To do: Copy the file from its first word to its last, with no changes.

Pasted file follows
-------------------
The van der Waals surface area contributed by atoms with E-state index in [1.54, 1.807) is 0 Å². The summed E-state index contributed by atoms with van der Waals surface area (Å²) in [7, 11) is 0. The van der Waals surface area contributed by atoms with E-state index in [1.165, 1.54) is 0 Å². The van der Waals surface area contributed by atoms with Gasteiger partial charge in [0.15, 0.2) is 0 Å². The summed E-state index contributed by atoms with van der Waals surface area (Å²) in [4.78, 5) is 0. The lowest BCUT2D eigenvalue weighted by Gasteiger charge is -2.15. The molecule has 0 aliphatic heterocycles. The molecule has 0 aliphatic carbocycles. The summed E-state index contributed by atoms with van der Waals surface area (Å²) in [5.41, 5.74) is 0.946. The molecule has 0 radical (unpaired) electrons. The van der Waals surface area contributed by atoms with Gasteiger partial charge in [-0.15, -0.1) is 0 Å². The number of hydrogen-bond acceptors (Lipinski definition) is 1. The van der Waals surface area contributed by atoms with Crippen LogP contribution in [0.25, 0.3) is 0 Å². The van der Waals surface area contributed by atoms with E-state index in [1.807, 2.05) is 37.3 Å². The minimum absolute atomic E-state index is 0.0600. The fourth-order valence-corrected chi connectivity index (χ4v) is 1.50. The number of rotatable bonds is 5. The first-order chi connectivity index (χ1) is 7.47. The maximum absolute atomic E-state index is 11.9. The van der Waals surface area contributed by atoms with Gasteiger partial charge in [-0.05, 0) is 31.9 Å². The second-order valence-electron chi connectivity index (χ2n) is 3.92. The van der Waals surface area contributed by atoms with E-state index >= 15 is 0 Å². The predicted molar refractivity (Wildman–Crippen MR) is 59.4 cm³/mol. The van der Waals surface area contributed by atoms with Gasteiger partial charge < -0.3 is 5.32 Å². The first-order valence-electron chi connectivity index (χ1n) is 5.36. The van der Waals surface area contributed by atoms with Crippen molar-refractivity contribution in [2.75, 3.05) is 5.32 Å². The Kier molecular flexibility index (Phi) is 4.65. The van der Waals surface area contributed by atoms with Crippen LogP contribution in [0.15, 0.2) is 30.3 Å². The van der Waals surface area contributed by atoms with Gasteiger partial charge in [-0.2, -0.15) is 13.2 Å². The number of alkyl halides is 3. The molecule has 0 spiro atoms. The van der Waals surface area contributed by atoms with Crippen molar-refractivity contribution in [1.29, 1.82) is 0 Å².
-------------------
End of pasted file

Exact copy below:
The van der Waals surface area contributed by atoms with E-state index in [1.54, 1.807) is 0 Å². The summed E-state index contributed by atoms with van der Waals surface area (Å²) in [7, 11) is 0. The van der Waals surface area contributed by atoms with E-state index in [1.165, 1.54) is 0 Å². The van der Waals surface area contributed by atoms with Gasteiger partial charge in [0.15, 0.2) is 0 Å². The summed E-state index contributed by atoms with van der Waals surface area (Å²) in [4.78, 5) is 0. The lowest BCUT2D eigenvalue weighted by Gasteiger charge is -2.15. The molecule has 0 aliphatic heterocycles. The molecule has 0 aliphatic carbocycles. The summed E-state index contributed by atoms with van der Waals surface area (Å²) in [5.41, 5.74) is 0.946. The molecule has 0 radical (unpaired) electrons. The van der Waals surface area contributed by atoms with Gasteiger partial charge in [-0.15, -0.1) is 0 Å². The number of hydrogen-bond acceptors (Lipinski definition) is 1. The van der Waals surface area contributed by atoms with Crippen LogP contribution in [0.25, 0.3) is 0 Å². The van der Waals surface area contributed by atoms with E-state index in [1.807, 2.05) is 37.3 Å². The minimum absolute atomic E-state index is 0.0600. The fourth-order valence-corrected chi connectivity index (χ4v) is 1.50. The number of rotatable bonds is 5. The first-order chi connectivity index (χ1) is 7.47. The maximum absolute atomic E-state index is 11.9. The van der Waals surface area contributed by atoms with Gasteiger partial charge in [-0.05, 0) is 31.9 Å². The second-order valence-electron chi connectivity index (χ2n) is 3.92. The van der Waals surface area contributed by atoms with E-state index >= 15 is 0 Å². The predicted molar refractivity (Wildman–Crippen MR) is 59.4 cm³/mol. The van der Waals surface area contributed by atoms with Gasteiger partial charge < -0.3 is 5.32 Å². The first-order valence-electron chi connectivity index (χ1n) is 5.36. The van der Waals surface area contributed by atoms with Crippen molar-refractivity contribution in [2.75, 3.05) is 5.32 Å². The Kier molecular flexibility index (Phi) is 4.65. The van der Waals surface area contributed by atoms with Crippen LogP contribution in [0.15, 0.2) is 30.3 Å². The van der Waals surface area contributed by atoms with Gasteiger partial charge in [-0.2, -0.15) is 13.2 Å². The number of alkyl halides is 3. The molecule has 0 spiro atoms. The van der Waals surface area contributed by atoms with Crippen molar-refractivity contribution in [1.29, 1.82) is 0 Å².